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Sonoma County supervisors eye changes to rules governing vineyard development

Tyler Silvy, NORTH BAY BUSINESS JOURNAL

Changes sought by grape growers to Sonoma County’s ordinance governing vineyard development are set to come before the Board of Supervisors on Tuesday, with proposed revisions that county leaders say will streamline permitting and encourage more environmentally friendly farming practices.

The changes are meant to update the county’s Vineyard Erosion and Sediment Control Ordinance, established in 2000. The rules have long been a source of friction between the county’s dominant industry and environmental interests.

But the changes before the Board of Supervisors on Tuesday, supporters say, are a common-sense approach to adapting land use that will be better for the environment.

“In my mind, not only does this not weaken (the ordinance), but this increases it,” said Supervsior James Gore. “I want to see landowners and producers changing practices to less-intensive systems. And if we can streamline this process, and reduce the costs of permitting to do that, that is the ultimate win-win.”

The revisions call for greater leeway and eased rules for growers who are seeking to replant vineyards, including incentives for those who use less invasive methods. The changes also would adjust permitting costs and timelines.

The changes came about through a series of meetings over the past two years between grape growers and Supervisors Gore and Lynda Hopkins, who together represent the Russian River Valley, Dry Creek Valley, Westside Road and the Alexander Valley.

The original ordinance stemmed from a public push to prevent damaging erosion, tree removal and water pollution problems linked to vineyard operations, which now cover more than 60,000 acres in Sonoma County. In one case, a major landslide in 1998 caused Dry Creek to run red with sediment-laden runoff. The rules have been revised at least three times since the initial ordinance.

The latest proposal emerged from discontent within the wine industry about the work of an an outside contractor the county uses to oversee the vineyard erosion rules.
Continue reading “Sonoma County supervisors eye changes to rules governing vineyard development”

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Delta on the edge

Kurtis Alexander & Santiago Mejia, THE SAN FRANCISCO CHRONICLE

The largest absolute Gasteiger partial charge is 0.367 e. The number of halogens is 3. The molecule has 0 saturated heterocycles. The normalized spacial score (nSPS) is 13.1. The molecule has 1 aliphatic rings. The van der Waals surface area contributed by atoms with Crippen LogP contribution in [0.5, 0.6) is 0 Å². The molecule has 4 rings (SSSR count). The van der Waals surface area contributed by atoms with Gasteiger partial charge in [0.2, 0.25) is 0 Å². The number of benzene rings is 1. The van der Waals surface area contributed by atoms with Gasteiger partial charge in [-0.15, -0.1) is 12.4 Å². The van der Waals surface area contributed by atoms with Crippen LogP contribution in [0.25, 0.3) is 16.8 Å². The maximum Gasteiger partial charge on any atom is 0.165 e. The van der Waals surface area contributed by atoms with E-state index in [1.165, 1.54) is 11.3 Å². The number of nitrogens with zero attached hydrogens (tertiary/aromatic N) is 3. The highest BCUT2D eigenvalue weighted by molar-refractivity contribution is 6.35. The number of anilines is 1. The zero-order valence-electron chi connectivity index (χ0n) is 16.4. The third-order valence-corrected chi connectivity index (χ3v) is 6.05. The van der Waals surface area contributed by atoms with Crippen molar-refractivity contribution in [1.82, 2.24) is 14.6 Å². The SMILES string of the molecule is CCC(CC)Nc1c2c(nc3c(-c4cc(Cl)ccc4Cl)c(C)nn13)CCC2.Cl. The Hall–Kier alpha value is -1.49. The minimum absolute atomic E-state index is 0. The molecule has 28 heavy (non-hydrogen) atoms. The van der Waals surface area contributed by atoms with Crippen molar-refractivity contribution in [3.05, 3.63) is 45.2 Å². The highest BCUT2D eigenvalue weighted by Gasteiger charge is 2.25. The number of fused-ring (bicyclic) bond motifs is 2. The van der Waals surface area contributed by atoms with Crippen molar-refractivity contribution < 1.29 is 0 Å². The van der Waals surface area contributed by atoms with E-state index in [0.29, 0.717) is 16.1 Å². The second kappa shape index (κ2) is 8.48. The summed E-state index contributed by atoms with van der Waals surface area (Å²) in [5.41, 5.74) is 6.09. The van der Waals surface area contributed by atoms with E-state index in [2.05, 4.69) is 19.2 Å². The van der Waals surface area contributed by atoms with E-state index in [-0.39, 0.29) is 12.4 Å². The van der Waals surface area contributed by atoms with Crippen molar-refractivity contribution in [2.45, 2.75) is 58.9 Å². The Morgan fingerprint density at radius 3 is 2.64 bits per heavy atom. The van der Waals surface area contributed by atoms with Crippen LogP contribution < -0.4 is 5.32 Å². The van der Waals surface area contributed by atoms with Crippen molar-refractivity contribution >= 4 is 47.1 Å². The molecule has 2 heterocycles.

In a California landscape defined — and divided — by water, a single issue unites the people who live here: digging in against the tunnel

In spring and summer, when the skies are warm and the shadows thin, California’s snowy Sierra Nevada and southern Cascades unleash billions of gallons of fresh water each day, a melted bounty that nourishes the state’s mightiest rivers before converging slowly on the Sacramento-San Joaquin River Delta.

Here, across a sun-baked plain of rickety towns and sprawling countryside, the cool water winds through streams and sloughs. It fills irrigation ditches that feed cornfields and vineyards. It flows through shallow bays flanked by wooden fishing piers and riverside homes. Finally, it’s pumped off to the sinks and showers of two-thirds of Californians, many giving little thought to where the water came from — and just how vulnerable the supply has become.

The delta is an unlikely frontier, and an even more improbable battleground. So close to the Bay Area, but apart. Hidden beyond freeways and tucked beneath the wide open of the Central Valley. Vital to the future, yet wrapped in the past.

This sleepy place, though, is waking, reluctantly and resoundingly, jolted by the state’s modern-day demand for water. Those who live here, where family farms span generations and a postman still delivers mail by boat, fear that looming changes could wipe out this singular slice of California and turn their figurative backwater into a literal one.

The stakes could hardly be higher. Gov. Gavin Newsom, like governors before him, wants to overhaul how water moves through the delta. He’s proposing a 30-mile tunnel that would streamline the delivery of water from the Sacramento River, a bid to halt the ongoing devastation of the delta’s wetlands and wildlife while ensuring its flows continue to provide for the rest of the state.

The pressures of climate change on water supplies have only increased the urgency to act. And the coronavirus pandemic and months of shelter-in-place orders haven’t slowed the planning. A tense situation is unfolding even as California’s attention is elsewhere.

Follow the roads through the delta and you’ll see the signs and stickers, on pickup trucks and bars, at cattle ranches and trailer parks, and next to bridges and boatyards: “No tunnel. Save our delta.”